Empathy Is Like Fine Wine — It Gets Better with Age
We’re not born with empathy, but we can develop it over time.
Posted Mar 10, 2020
In previous posts, I have explained there are multiple aspects of empathy. When we are fully tuned in to others and practicing empathy, we simultaneously engage different skills:
- we have physical reactions that involve imitation of others’ actions and emotions;
- we are aware of our personal boundaries that tell us that the feelings and actions we are sharing ultimately belong to the other person;
- we can imagine what life is like for someone else by picturing their experiences and stepping into their lives to see the world through their eyes; and
- we do all that while maintaining emotional harmony, keeping our own emotions even and not letting the other person’s actions and emotions overwhelm us.
Empathy gives us better ways to communicate, can encourage people to engage in positive social behaviors, diminishes misunderstanding others, and on a larger scale, can lessen group animosity. Thus, gaining empathic skills can benefit individuals and our larger society.
We are born with some foundational abilities that help us engage in these skills and others we learn over time. Putting all these skills together is something we must learn and takes practice throughout our lives. Learning these skills is connected to our developmental life stages. We cannot be good at empathy without the development of certain key abilities that emerge as we age.
Babies are born with the ability to mimic others. Research has documented among newborns the contagious effect of crying when hearing other babies cry.1 This ability and other skills at mimicking others are early evidence of mirroring, the unconscious imitation we see in brain neural activity. With mirroring, we see the actions of others and our brain reacts as if we are actually doing the activity ourselves.2 These abilities set the stage for learning empathy. It takes into the toddler years to begin to differentiate between ourselves and others. By the middle of the second year of life, focus on the self widens and the skill of self-other awareness emerges as toddlers mature – they can begin to perceive that distress belongs to someone else.3 This form of empathic responding has been documented in children as young as two years old4 and then develops into a stronger ability with age.
Having such self-other awareness is important when taking the perspective of others. We need to know that we are separate from the other person, although we are feeling their feelings or experiencing what they are experiencing. We begin to learn this skill as a child, and it continues to evolve throughout the developmental years.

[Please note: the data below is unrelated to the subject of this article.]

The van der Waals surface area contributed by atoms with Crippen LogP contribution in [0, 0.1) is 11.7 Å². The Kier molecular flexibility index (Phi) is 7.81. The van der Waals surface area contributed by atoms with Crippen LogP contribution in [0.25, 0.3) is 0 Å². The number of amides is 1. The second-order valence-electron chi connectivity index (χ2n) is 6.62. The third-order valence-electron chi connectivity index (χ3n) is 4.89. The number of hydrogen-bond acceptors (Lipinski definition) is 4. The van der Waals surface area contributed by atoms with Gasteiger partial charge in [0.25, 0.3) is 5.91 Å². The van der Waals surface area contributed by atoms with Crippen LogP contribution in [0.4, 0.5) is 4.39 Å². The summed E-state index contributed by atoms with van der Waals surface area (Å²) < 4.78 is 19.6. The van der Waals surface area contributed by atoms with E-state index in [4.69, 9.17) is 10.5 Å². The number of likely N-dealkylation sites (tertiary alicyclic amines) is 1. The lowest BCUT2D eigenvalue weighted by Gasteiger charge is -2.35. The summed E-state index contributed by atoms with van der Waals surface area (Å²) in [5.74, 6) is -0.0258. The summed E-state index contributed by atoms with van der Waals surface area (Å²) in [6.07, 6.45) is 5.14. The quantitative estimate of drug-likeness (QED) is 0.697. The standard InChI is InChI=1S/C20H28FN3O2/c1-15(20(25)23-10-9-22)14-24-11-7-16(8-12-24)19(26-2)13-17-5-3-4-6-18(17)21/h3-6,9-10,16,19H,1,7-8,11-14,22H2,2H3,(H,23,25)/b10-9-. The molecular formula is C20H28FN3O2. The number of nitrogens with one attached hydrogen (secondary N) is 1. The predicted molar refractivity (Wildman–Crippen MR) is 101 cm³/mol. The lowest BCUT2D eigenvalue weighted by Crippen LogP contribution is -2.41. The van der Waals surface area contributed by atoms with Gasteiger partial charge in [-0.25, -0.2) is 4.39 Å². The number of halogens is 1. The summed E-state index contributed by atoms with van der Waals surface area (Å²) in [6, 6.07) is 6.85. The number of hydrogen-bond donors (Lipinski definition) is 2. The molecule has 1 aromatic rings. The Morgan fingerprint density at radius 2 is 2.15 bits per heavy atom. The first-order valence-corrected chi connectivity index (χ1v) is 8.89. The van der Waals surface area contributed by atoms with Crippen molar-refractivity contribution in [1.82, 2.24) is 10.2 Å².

Another important skill involved in empathy is emotion regulation, the ability to temper our own feelings when experiencing or sharing the feelings of others. Developmentally, we see this skill evolve through adolescence as the brain’s prefrontal cortex and cognitive functions mature.5 In addition, adolescence is a time of deepening perspective-taking and greater self-awareness, both critical abilities involved in empathy.6
Stepping into empathy as an adult
By young adulthood, we can develop all the necessary tools for empathy. We can tap into our cognitive understanding of what we are physically sharing with others and figure out what the meaning might be of the other person’s actions or experiences. But deeper learning and understanding still takes time. As we become adults, such deeper learning and understanding involves making the choice to do so.
With age, we can gather new and insightful experiences that expand our understanding of others. This grows our empathy. Unfortunately, we can also choose not to explore new dimensions of life, and that can have the effect of diminishing our empathic abilities. Stretching ourselves to try new things, meet new people, and visit new places can expose us to others who are different. This expanded exposure contributes to building greater empathy.
Empathy as we age
Like fine wine, embrace the fine-tuning that comes with age. Explore differences between yourself and others, imagine what life is like for them. Learn about their personal history and the historical journey of the groups they are part of – how did they get to be the person they are today? And then use that information and insight to explain how we might seem different, but in fact, are so often the same. You can learn about others and, in turn, learn about yourself. That is the gift of empathy, it gets better with age and you can make it a part of your life forever.
1. Sagi, A., & Hofman, M. L. (1976). Empathic distress in the newborn. Developmental Psychology, 12, 175–176.
2. Iacoboni, M. (2009). Imitation, empathy, and mirror neurons. Annual Review of Psychology, 60, 653–670.
3. Hoffman, M. L. (2000). Empathy and moral development: Implications for caring and justice. London: Cambridge University Press.
4. Eisenberg, N., & Eggum, N. D. (2009). Empathic responding: Sympathy and personal distress. In J. Decety and W. Ickes (Eds.), The Social Neuroscience of Empathy, (pp. 71–83). MIT Press.
5. Blakemore, S-J. (2012). Imaging brain development: The adolescent brain. Neuroimage, 61, pp. 397-406.
6. Decety, J. (2015). The neural pathways, development, and functions of empathy. Current Opinion in Behavioral Science, 3, 1–6.